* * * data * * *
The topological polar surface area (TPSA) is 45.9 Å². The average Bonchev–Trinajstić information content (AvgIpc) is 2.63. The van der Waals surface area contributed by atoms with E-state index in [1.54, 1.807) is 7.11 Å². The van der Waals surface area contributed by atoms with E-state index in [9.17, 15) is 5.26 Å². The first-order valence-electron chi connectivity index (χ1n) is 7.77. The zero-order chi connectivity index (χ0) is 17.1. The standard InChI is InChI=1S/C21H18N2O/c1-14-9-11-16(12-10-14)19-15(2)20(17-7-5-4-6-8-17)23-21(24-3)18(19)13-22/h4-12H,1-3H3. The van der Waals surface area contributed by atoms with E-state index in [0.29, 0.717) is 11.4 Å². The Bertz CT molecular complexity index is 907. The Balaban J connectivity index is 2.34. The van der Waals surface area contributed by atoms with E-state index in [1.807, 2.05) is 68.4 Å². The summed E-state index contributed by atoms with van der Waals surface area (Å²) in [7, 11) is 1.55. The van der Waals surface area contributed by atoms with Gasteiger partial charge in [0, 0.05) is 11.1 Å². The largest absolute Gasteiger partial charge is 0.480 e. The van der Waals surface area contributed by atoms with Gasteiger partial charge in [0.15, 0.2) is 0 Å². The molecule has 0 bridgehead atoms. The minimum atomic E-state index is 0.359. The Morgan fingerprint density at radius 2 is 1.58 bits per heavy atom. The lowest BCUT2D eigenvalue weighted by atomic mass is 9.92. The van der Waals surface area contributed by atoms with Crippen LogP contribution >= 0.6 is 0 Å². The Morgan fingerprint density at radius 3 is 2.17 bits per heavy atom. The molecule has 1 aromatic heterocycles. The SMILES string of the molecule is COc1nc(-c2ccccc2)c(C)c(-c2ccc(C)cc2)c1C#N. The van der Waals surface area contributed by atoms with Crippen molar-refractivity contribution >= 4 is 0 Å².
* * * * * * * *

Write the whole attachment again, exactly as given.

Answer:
The topological polar surface area (TPSA) is 45.9 Å². The average Bonchev–Trinajstić information content (AvgIpc) is 2.63. The van der Waals surface area contributed by atoms with E-state index in [1.54, 1.807) is 7.11 Å². The van der Waals surface area contributed by atoms with E-state index in [9.17, 15) is 5.26 Å². The first-order valence-electron chi connectivity index (χ1n) is 7.77. The zero-order chi connectivity index (χ0) is 17.1. The standard InChI is InChI=1S/C21H18N2O/c1-14-9-11-16(12-10-14)19-15(2)20(17-7-5-4-6-8-17)23-21(24-3)18(19)13-22/h4-12H,1-3H3. The van der Waals surface area contributed by atoms with E-state index in [0.29, 0.717) is 11.4 Å². The Bertz CT molecular complexity index is 907. The Balaban J connectivity index is 2.34. The van der Waals surface area contributed by atoms with E-state index in [1.807, 2.05) is 68.4 Å². The summed E-state index contributed by atoms with van der Waals surface area (Å²) in [7, 11) is 1.55. The van der Waals surface area contributed by atoms with Gasteiger partial charge in [0, 0.05) is 11.1 Å². The largest absolute Gasteiger partial charge is 0.480 e. The van der Waals surface area contributed by atoms with Gasteiger partial charge in [0.15, 0.2) is 0 Å². The molecule has 0 bridgehead atoms. The minimum atomic E-state index is 0.359. The Morgan fingerprint density at radius 2 is 1.58 bits per heavy atom. The lowest BCUT2D eigenvalue weighted by atomic mass is 9.92. The van der Waals surface area contributed by atoms with Crippen LogP contribution >= 0.6 is 0 Å². The Morgan fingerprint density at radius 3 is 2.17 bits per heavy atom. The molecule has 1 aromatic heterocycles. The SMILES string of the molecule is COc1nc(-c2ccccc2)c(C)c(-c2ccc(C)cc2)c1C#N. The van der Waals surface area contributed by atoms with Crippen molar-refractivity contribution >= 4 is 0 Å².